Severe psoriasis linked to greater risk of type 2 diabetes

| Melissa Leavitt

People with severe psoriasis may be at a greater risk for developing type 2 diabetes, according to the results of a new study.

The study, published last month in the journal Circulation, also found that people with severe psoriasis may have a higher chance of developing heart disease.

Using a large database of health records from the United Kingdom, researchers evaluated the risk of coronary heart disease and type 2 diabetes mellitus, as well as stroke, among people with a range of chronic inflammatory diseases, including psoriasis.

Results indicate that “severe psoriasis was associated with type 2 diabetes mellitus and coronary heart disease,” the authors write.

The study included 85,232 people with mild psoriasis, and 5,648 people with severe psoriasis. Patients taking systemic medications were identified as having severe psoriasis. The average age for all psoriasis patients was late 40s, with an almost equal gender balance. Researchers studied patients over 11 years, from 2002 to 2013.

People with severe psoriasis were found to have a 30 percent greater risk for developing diabetes, and a 29 percent greater risk for developing heart disease. People with mild psoriasis had a 17 percent greater risk for developing diabetes, and a 3 percent greater chance of developing heart disease. This 3 percent difference is not considered to be statistically significant.

Researchers also found that higher levels of inflammation increased risk for developing these these conditions, known as comorbidities. Inflammation was measured by testing blood levels of C-reactive protein, which is increased under inflammatory conditions.

According to the authors, the study largely confirmed previous findings regarding cardiovascular risk. But unlike many other studies, the authors note, this study evaluated patients’ risk for developing multiple comorbidities, instead of focusing, for instance, just on heart disease. Considering multiple outcomes helped reveal the association between diabetes and psoriasis.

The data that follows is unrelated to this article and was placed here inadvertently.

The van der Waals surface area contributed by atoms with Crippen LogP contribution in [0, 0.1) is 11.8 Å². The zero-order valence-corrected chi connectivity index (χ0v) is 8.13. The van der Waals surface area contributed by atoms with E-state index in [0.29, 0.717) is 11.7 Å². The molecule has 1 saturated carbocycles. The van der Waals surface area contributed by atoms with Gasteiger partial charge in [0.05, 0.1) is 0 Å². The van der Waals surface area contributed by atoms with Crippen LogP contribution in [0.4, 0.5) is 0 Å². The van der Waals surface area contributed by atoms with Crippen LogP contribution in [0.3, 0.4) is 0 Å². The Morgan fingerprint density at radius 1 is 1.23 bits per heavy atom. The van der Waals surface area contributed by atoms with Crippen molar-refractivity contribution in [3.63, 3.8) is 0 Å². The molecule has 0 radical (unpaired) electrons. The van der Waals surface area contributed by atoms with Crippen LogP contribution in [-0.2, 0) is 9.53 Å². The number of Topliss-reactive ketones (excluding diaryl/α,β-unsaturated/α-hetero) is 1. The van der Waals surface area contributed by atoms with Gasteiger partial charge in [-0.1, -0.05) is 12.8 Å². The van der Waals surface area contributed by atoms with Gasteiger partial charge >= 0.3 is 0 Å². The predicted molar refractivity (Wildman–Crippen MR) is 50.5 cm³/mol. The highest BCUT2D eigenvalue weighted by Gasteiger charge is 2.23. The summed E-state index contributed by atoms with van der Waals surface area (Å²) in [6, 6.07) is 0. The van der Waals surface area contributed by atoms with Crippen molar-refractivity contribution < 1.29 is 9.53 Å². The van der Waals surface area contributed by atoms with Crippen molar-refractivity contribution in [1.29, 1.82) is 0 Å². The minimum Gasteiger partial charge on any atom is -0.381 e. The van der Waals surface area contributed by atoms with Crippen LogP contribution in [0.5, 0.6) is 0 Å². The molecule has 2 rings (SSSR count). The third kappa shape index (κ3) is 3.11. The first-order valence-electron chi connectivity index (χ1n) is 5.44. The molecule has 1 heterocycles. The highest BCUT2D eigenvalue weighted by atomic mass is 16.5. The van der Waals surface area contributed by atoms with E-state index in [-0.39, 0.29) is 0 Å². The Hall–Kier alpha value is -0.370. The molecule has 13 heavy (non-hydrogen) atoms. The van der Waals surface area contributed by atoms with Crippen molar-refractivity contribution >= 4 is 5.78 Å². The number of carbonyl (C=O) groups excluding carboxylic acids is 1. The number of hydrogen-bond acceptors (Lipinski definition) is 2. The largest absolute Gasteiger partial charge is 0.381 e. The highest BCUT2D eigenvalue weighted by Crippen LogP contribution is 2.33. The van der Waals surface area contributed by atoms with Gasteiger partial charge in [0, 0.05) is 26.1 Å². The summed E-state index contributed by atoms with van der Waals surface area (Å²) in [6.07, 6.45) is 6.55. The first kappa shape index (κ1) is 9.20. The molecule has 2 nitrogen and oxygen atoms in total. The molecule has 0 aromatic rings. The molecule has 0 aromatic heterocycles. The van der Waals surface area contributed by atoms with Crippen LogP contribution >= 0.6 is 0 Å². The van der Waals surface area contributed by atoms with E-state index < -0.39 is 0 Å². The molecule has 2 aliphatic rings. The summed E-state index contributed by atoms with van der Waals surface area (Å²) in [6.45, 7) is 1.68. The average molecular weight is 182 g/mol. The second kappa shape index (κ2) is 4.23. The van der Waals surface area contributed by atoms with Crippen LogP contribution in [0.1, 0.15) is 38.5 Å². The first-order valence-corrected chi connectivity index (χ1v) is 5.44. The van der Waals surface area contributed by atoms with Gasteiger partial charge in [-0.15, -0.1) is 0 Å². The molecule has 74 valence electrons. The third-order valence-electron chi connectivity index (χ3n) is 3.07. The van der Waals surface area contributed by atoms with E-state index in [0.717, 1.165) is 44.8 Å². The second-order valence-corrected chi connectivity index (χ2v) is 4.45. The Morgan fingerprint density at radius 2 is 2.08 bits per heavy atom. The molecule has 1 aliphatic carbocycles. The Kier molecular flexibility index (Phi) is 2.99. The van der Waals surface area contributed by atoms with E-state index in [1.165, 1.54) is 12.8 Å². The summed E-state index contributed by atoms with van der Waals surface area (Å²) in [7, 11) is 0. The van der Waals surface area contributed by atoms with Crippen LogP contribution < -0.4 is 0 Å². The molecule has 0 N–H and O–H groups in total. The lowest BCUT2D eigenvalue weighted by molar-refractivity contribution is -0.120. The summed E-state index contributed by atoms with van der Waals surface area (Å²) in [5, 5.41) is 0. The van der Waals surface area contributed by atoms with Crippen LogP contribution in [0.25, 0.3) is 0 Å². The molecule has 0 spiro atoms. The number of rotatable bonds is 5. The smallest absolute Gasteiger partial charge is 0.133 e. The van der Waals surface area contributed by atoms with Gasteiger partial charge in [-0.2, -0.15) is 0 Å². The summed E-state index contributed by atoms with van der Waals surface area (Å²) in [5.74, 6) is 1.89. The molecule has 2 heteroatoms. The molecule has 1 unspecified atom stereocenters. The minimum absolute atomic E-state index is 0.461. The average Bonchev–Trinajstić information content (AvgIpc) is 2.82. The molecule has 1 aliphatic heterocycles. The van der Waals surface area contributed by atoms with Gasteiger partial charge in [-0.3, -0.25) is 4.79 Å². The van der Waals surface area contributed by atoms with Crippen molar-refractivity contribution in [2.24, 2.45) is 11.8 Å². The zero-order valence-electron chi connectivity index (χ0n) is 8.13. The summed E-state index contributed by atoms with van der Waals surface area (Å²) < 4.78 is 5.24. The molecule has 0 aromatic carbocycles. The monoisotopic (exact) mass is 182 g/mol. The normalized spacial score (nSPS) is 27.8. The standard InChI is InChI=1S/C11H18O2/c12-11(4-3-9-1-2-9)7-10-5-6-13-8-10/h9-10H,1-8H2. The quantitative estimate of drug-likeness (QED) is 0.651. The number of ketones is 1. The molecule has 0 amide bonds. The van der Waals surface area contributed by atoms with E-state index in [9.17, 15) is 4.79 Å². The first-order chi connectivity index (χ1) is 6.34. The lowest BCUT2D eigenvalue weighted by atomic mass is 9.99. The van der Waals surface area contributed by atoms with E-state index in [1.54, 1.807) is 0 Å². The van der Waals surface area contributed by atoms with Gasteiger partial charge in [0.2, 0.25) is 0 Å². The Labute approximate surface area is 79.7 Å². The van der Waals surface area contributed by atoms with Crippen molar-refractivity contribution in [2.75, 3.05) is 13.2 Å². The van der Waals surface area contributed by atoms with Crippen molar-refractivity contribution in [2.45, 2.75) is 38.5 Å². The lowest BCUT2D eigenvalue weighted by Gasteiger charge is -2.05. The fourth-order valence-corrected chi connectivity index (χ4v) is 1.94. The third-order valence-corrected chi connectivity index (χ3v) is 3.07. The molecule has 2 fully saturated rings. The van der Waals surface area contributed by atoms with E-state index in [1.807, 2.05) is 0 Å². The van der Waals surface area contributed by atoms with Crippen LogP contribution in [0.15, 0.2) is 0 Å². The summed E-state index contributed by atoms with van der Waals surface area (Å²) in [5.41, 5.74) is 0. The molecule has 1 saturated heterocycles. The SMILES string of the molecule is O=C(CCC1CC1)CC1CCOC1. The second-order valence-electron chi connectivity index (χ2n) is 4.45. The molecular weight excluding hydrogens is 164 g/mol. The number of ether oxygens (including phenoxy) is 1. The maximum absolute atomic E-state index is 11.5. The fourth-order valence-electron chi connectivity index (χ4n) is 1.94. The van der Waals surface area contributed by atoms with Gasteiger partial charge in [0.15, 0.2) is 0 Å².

“If participants are considered to be at risk of multiple outcomes, psoriasis emerges as being strongly associated with cardiovascular disease and type 2 diabetes mellitus events,” the authors write.

The researchers recommend that doctors address patients’ risk for heart disease and diabetes when treating them for inflammatory diseases, and suggest that C-reactive protein levels be measured to identify patients most at risk for developing these comorbidities.


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For more than 50 years, we’ve been driving efforts to cure psoriatic disease and improve the lives of those affected. But there’s still plenty to do! Learn how you can help our advocacy team shape the laws and policies that affect people with psoriasis and psoriatic arthritis – in your state and across the country. Help us raise funds to support research by joining Team NPF, where you can walk, run, cycle, play bingo or create your own fundraising event. If you or someone you love needs free, personalized support for living a healthier life with psoriatic disease, contact our Patient Navigation Center. And keep the National Psoriasis Foundation going strong by making a donation today. Together, we will find a cure.

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